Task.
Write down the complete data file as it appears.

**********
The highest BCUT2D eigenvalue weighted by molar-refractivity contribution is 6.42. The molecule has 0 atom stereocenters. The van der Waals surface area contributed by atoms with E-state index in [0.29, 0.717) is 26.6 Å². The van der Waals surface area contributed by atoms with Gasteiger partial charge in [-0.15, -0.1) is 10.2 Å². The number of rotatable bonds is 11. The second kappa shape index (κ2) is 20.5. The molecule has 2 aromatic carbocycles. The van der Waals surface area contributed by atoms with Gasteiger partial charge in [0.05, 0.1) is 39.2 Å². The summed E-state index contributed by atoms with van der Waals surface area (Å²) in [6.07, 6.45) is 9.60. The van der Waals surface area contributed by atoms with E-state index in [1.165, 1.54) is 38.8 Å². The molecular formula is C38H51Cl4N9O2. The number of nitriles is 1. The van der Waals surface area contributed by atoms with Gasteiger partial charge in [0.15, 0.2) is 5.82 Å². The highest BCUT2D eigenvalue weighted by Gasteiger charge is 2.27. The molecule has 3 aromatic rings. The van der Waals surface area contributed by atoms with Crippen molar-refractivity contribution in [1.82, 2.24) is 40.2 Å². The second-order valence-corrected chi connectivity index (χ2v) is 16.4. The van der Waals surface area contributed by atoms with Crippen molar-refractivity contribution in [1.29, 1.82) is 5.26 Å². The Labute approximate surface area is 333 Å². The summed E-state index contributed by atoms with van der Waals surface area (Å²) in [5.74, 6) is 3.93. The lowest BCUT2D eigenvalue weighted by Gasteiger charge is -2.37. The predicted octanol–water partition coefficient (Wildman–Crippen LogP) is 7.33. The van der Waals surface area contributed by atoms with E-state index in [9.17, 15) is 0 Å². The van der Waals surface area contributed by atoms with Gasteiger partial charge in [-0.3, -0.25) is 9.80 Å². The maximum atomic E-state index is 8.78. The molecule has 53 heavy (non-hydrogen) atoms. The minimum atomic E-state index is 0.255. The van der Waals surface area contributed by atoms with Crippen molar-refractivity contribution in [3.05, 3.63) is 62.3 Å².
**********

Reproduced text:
The highest BCUT2D eigenvalue weighted by molar-refractivity contribution is 6.42. The molecule has 0 atom stereocenters. The van der Waals surface area contributed by atoms with E-state index in [0.29, 0.717) is 26.6 Å². The van der Waals surface area contributed by atoms with Gasteiger partial charge in [-0.15, -0.1) is 10.2 Å². The number of rotatable bonds is 11. The second kappa shape index (κ2) is 20.5. The molecule has 2 aromatic carbocycles. The van der Waals surface area contributed by atoms with Gasteiger partial charge in [0.05, 0.1) is 39.2 Å². The summed E-state index contributed by atoms with van der Waals surface area (Å²) in [6.07, 6.45) is 9.60. The van der Waals surface area contributed by atoms with E-state index in [1.165, 1.54) is 38.8 Å². The molecular formula is C38H51Cl4N9O2. The number of nitriles is 1. The van der Waals surface area contributed by atoms with Gasteiger partial charge in [0.15, 0.2) is 5.82 Å². The highest BCUT2D eigenvalue weighted by Gasteiger charge is 2.27. The molecule has 3 aromatic rings. The van der Waals surface area contributed by atoms with Crippen molar-refractivity contribution in [1.82, 2.24) is 40.2 Å². The second-order valence-corrected chi connectivity index (χ2v) is 16.4. The van der Waals surface area contributed by atoms with Crippen molar-refractivity contribution in [1.29, 1.82) is 5.26 Å². The Labute approximate surface area is 333 Å². The summed E-state index contributed by atoms with van der Waals surface area (Å²) in [5.74, 6) is 3.93. The lowest BCUT2D eigenvalue weighted by Gasteiger charge is -2.37. The predicted octanol–water partition coefficient (Wildman–Crippen LogP) is 7.33. The van der Waals surface area contributed by atoms with E-state index in [9.17, 15) is 0 Å². The van der Waals surface area contributed by atoms with Gasteiger partial charge in [-0.3, -0.25) is 9.80 Å². The maximum atomic E-state index is 8.78. The molecule has 53 heavy (non-hydrogen) atoms. The minimum atomic E-state index is 0.255. The van der Waals surface area contributed by atoms with Crippen molar-refractivity contribution in [3.05, 3.63) is 62.3 Å².